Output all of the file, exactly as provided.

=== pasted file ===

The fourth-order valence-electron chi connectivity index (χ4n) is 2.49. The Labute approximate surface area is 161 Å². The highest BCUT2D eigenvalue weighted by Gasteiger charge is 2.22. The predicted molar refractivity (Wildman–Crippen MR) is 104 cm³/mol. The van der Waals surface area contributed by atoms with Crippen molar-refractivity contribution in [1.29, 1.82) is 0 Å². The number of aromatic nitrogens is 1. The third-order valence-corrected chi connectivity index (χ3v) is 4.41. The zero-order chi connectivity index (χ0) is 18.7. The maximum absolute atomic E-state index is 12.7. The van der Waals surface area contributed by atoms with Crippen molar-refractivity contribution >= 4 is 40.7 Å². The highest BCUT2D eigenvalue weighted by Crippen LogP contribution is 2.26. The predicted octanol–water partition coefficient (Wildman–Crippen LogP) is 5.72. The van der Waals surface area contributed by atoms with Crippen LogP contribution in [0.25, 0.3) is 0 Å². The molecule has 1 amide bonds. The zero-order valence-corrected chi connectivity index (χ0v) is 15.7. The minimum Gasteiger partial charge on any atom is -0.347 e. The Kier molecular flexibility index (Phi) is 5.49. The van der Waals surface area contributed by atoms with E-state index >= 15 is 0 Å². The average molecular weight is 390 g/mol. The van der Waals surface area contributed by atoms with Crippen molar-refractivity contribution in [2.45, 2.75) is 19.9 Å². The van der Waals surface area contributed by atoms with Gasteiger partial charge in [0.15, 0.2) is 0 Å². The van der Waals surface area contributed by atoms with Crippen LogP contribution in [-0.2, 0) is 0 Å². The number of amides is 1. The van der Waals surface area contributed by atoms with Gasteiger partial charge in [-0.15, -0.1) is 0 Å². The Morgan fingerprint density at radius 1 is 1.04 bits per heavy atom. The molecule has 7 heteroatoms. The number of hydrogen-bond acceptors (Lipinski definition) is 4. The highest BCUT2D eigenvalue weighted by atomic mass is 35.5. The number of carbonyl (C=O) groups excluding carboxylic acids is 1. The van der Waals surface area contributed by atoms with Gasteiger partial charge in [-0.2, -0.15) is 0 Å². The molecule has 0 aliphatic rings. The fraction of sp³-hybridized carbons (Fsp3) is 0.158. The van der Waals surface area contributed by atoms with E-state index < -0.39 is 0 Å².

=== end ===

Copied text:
The fourth-order valence-electron chi connectivity index (χ4n) is 2.49. The Labute approximate surface area is 161 Å². The highest BCUT2D eigenvalue weighted by Gasteiger charge is 2.22. The predicted molar refractivity (Wildman–Crippen MR) is 104 cm³/mol. The van der Waals surface area contributed by atoms with Crippen molar-refractivity contribution in [1.29, 1.82) is 0 Å². The number of aromatic nitrogens is 1. The third-order valence-corrected chi connectivity index (χ3v) is 4.41. The zero-order chi connectivity index (χ0) is 18.7. The maximum absolute atomic E-state index is 12.7. The van der Waals surface area contributed by atoms with Crippen molar-refractivity contribution >= 4 is 40.7 Å². The highest BCUT2D eigenvalue weighted by Crippen LogP contribution is 2.26. The predicted octanol–water partition coefficient (Wildman–Crippen LogP) is 5.72. The van der Waals surface area contributed by atoms with Crippen LogP contribution in [0.25, 0.3) is 0 Å². The molecule has 1 amide bonds. The zero-order valence-corrected chi connectivity index (χ0v) is 15.7. The minimum Gasteiger partial charge on any atom is -0.347 e. The Kier molecular flexibility index (Phi) is 5.49. The van der Waals surface area contributed by atoms with E-state index >= 15 is 0 Å². The average molecular weight is 390 g/mol. The van der Waals surface area contributed by atoms with Crippen molar-refractivity contribution in [2.45, 2.75) is 19.9 Å². The van der Waals surface area contributed by atoms with Gasteiger partial charge in [0.15, 0.2) is 0 Å². The van der Waals surface area contributed by atoms with Crippen LogP contribution in [-0.2, 0) is 0 Å². The number of amides is 1. The van der Waals surface area contributed by atoms with Gasteiger partial charge in [-0.15, -0.1) is 0 Å². The Morgan fingerprint density at radius 1 is 1.04 bits per heavy atom. The molecule has 7 heteroatoms. The number of hydrogen-bond acceptors (Lipinski definition) is 4. The highest BCUT2D eigenvalue weighted by atomic mass is 35.5. The number of carbonyl (C=O) groups excluding carboxylic acids is 1. The van der Waals surface area contributed by atoms with Gasteiger partial charge in [-0.2, -0.15) is 0 Å². The molecule has 0 aliphatic rings. The fraction of sp³-hybridized carbons (Fsp3) is 0.158. The van der Waals surface area contributed by atoms with E-state index < -0.39 is 0 Å².